Louis “Pete” Kelley was sitting in his chair outside his home near Bayou Sorrel Friday morning when he heard a loud pop followed by gushing water. 

It was the portable dam the parish set up in his yard earlier this week to hold back the rising waters of the Intracoastal Waterway after a weeklong bout of rainy weather that dumped several inches of rain across the region. 

The dam’s breach near J.R. Drive prompted parish officials to call for a mandatory evacuation for the 1,300-plus people living in the flash flood’s path in parts of Bayou Sorrel and Bayou Pigeon. 

"Bayou Pigeon area residents need (to) evacuate now!” the Iberville Parish Council posted on its Facebook page Friday morning. “You can go to the Carl F. Grant Civic Center in Plaquemine. Red Cross is there and willing to help! You should take HWY 404 to White Castle, then HWY 1 towards Plaquemine. Evacuate Now!!" 

Crews began setting up concrete barriers and sandbags to shore up the AquaDam, which held back the rain-swollen waterways all week. 

About 300 homes were threatened by the floods, but Kelley, an Iberville Parish councilman, said he hadn’t heard of any residents’ homes taking on water. He said when the dam burst -- likely from the water-inflated barrier being overfilled -- much of the water rushed into a wooded area instead of people’s homes.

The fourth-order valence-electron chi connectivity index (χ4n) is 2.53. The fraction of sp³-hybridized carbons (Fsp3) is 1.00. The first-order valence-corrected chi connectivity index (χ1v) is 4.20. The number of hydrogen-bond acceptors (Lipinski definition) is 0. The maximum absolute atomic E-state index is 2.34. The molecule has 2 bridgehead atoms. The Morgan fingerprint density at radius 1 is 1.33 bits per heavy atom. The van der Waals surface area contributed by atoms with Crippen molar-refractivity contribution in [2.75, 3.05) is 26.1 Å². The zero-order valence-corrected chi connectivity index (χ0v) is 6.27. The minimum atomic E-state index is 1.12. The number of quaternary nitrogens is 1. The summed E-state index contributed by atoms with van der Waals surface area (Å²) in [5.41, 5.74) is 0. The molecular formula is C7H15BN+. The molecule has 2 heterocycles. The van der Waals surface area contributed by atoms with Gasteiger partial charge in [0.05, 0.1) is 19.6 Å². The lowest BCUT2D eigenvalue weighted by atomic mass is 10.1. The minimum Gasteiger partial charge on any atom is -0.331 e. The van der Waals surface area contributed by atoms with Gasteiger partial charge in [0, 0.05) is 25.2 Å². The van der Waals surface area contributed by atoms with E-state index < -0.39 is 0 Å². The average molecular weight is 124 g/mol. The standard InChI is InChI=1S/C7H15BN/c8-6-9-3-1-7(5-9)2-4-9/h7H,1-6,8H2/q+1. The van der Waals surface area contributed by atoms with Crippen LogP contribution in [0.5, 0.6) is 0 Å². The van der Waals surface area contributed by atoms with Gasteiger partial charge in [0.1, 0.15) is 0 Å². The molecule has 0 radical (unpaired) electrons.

For Janet Jordan, who has lived near Bayou Sorrel since 2001, water pooling up in her yard isn’t uncommon. But this week was easily the most water that's approached her house along La. 75. 

Flanked by a bayou and the Intracoastal Waterway, she managed to pump most of the water out of her yard after a deluge of water pummeled the area Monday night. Then the backwaters began to gush in.

With help from her children and grandkids Friday afternoon, Jordan filled an aluminum boat with sandbags and stacked them seven bags high to protect her home. 

Top stories in Baton Rouge in your inbox

Twice daily we'll send you the day's biggest headlines. Sign up today.

Jordan said she didn’t plan to evacuate, and was unsure what to do with her Great Dane and two cats. The sandbags and pumps seemed to keep the water from seeping inside, she said. 

“If not for that, we would have lost our house,” Jordan said. “We’re just wishing for the best.” 

The Red Cross set up a shelter at the Plaquemine civic center but by mid-afternoon Friday hadn’t received any people needing refuge.

Kelley said he felt confident crews would be able to plug the hole by sundown. 

Parish officials sounded the evacuation alarm just after the National Weather Service called off a flash flood watch that had been in place for much of the week. 

Iberville Parish planned to deploy AquaDams on the east side of the Mississippi River, along Bayou Manchac, after heavy rains and flash flooding this week, but a judge blocked it from doing so.

Barriers managed to significantly slow down the amount of water gushing past the failed dam. And a large number of local and state agents, volunteers and neighbors piled sandbags even higher than they had earlier in the week.

“There’s so many people here it’s unreal,” Kelley said. “The community really came together.”

Email Youssef Rddad at yrddad@theadvocate.com, and follow him on Twitter @youssefrddad